What aspect of Research and Treatment for Parkinson’s is the PMF supporting? 

The charity is supporting the work of Professor Camille Carroll and her team.  Professor Carroll is a consultant neurologist at Derriford Hospital and Professor of Clinical Neuroscience in the University Medical School.  She and her team have an international profile in Parkinson’s research.   

Specifically, PMF is raising money to enable a research student, Katie Bounsall to complete her PhD. Katie will be working on the Home Based Care (HBC) transformation project. 

How much will this cost and what will it accomplish? 

Katie is a local Plymouth graduate, who has worked in healthcare in Leicester and Plymouth as a pre-habilitation specialist and analyst. She has a successful track record of evaluating innovations in cancer care.  Professor Carroll and Dr Meinert are delighted to have appointed this talented researcher to the team initially as a research assistant; the additional funding will secure her registration and training for a PhD degree. This will cost £46,000 including salary and research facilities. 

Two years’ prestigious funding has already been secured from the NHS Digital Partnership.  

What is this work and why is it important?  The Home Based Care (HBC) project. 

Professor Carroll and her team have devised a revolutionary way of managing Parkinson’s Disease.   

By way of explanation, let us quote Professor Carroll. Here she is talking to an imaginary, but typical patient: 

“Well, I am sitting quite comfortably, thank you. The clinic room is warm; I have a cup of tea and my bottle of water. I got up, had my breakfast and drove in as usual this morning – nothing special or stressful about today. What about you? 

……Oh, you had to get up two hours early to get here for your morning appointment, because your Parkinson’s means that you are slowed up with things like washing, dressing, eating, and moving, and you didn’t want to be late. You and your wife had to drive with the commuter traffic into the city, and then drive around the hospital car park for 30 minutes looking for a parking space, so now you are stressed, and your Parkinson’s is worse. But you will put on a brave front for me. This is our opportunity for a catch up, where I get to ask how you are and suggest treatment changes to your complicated medication regime which will get you through the next 12 months, because there isn’t space in clinic for me to see you more frequently. So, I will see you again in 12 months, your GP will receive a letter, the waiting list is managed, and everyone is satisfied. Except maybe not you. And, actually, I’m not either. Am I really providing you with the care you need, in the way that you need it?”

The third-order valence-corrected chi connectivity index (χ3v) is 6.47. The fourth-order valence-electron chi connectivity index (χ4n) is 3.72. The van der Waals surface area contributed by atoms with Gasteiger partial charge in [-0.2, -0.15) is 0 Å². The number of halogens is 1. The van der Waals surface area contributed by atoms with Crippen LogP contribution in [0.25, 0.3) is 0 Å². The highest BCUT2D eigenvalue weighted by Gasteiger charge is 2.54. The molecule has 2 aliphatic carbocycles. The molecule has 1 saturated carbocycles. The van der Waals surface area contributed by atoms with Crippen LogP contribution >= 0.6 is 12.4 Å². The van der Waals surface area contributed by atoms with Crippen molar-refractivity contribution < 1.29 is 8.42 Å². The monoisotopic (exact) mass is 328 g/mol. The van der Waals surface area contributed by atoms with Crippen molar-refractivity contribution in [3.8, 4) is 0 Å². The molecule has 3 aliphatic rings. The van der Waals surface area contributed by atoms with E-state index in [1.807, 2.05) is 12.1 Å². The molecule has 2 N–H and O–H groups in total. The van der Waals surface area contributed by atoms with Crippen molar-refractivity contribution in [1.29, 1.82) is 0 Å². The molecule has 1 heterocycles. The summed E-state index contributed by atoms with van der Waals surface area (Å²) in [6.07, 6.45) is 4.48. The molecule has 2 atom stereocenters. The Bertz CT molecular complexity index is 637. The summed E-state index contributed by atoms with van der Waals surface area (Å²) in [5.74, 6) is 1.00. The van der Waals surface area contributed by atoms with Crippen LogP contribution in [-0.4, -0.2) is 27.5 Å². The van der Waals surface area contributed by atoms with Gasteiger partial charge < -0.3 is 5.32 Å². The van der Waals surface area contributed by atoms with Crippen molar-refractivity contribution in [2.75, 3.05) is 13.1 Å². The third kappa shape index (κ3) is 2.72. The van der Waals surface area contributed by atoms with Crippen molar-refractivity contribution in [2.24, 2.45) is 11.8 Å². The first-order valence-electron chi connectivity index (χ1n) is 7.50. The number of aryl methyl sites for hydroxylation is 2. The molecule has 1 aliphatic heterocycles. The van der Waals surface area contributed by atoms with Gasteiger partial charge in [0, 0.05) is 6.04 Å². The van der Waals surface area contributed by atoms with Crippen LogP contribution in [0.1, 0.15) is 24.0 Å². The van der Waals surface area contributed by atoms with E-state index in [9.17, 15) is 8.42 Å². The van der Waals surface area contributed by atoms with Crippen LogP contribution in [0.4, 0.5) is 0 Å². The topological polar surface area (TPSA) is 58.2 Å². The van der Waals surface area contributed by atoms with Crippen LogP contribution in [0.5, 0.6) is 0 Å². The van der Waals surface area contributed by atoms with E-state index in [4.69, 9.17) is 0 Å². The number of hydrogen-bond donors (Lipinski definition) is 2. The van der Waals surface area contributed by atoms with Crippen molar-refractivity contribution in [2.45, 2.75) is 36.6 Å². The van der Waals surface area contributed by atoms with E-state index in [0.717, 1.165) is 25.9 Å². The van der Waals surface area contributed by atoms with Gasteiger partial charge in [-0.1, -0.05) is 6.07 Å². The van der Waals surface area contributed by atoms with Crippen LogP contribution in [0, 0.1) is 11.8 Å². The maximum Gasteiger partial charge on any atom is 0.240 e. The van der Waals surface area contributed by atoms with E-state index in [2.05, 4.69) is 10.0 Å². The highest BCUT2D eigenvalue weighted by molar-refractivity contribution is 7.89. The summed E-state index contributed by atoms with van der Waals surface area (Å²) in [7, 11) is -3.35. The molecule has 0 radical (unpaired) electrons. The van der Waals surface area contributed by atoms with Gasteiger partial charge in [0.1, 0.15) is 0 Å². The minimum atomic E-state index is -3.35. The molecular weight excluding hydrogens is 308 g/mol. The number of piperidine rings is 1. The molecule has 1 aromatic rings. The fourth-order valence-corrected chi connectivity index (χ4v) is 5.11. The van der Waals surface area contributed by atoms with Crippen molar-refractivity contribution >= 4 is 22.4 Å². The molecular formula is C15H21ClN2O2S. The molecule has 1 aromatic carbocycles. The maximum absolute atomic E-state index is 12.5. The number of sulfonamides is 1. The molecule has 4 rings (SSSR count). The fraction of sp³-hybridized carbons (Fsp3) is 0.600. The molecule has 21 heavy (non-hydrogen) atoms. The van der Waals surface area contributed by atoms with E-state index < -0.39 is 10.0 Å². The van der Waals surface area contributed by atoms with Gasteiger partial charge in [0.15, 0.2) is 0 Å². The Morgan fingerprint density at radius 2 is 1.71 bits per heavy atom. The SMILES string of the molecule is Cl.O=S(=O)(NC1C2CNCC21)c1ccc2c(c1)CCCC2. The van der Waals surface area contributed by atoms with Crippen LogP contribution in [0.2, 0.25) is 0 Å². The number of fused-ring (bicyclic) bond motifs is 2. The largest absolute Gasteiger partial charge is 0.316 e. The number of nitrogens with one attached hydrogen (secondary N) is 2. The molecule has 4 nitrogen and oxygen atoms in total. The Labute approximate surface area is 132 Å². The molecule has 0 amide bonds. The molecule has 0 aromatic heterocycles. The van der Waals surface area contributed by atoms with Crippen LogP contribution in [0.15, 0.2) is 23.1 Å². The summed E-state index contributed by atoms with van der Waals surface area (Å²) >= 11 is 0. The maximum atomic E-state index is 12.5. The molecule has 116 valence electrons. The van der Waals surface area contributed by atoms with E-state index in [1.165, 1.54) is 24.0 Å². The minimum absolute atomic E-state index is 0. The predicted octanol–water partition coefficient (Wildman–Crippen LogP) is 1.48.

The fact is that as far as Parkinson’s treatment is concerned, the traditional model of outpatient visits is broken.  Put simply, although primary care can deal with straightforward matters of therapy, the NHS cannot provide the expert, specialist backup in a timely manner.  Backups which can make all the difference to a patient’s long-term disability and suffering.   

Using newly developed technology, physical data can be picked up by dedicated sensors similar to Fitbits and Apple watches.  These are transmitted over the internet to the specialist team.  Warning changes can be detected and action taken, or patients themselves can request a consultation from the comfort and convenience of their homes. 

Before this new technology can be adopted for routine and more widespread use, it must be further developed and not only refined, but shown to be effective.  It requires academic expertise in the form of trials and analysis.  It falls into the category of ‘Health Research’ and although removed from the world of laboratory benches and microscopes, it is research which is every bit as vital and will directly benefit patients.  Moreover, it is being led by a local team and local patients. 

What will success in the case of this project look like? 

In broad terms: 

  • The Home Based Care (HBC) pathway optimised by its collaborators and patients. 
  •  A robust technical and economic evaluation of the Home Based Care programme.  
  • The project submitted to the NHS as a fully worked up proposal for the management of patients suffering from Parkinson’s. 
  • Katie Bounsall able to achieve her PhD: ‘Dr. Bounsall’. 

You can donate here. Please mark your donation Parkinson’s fund.

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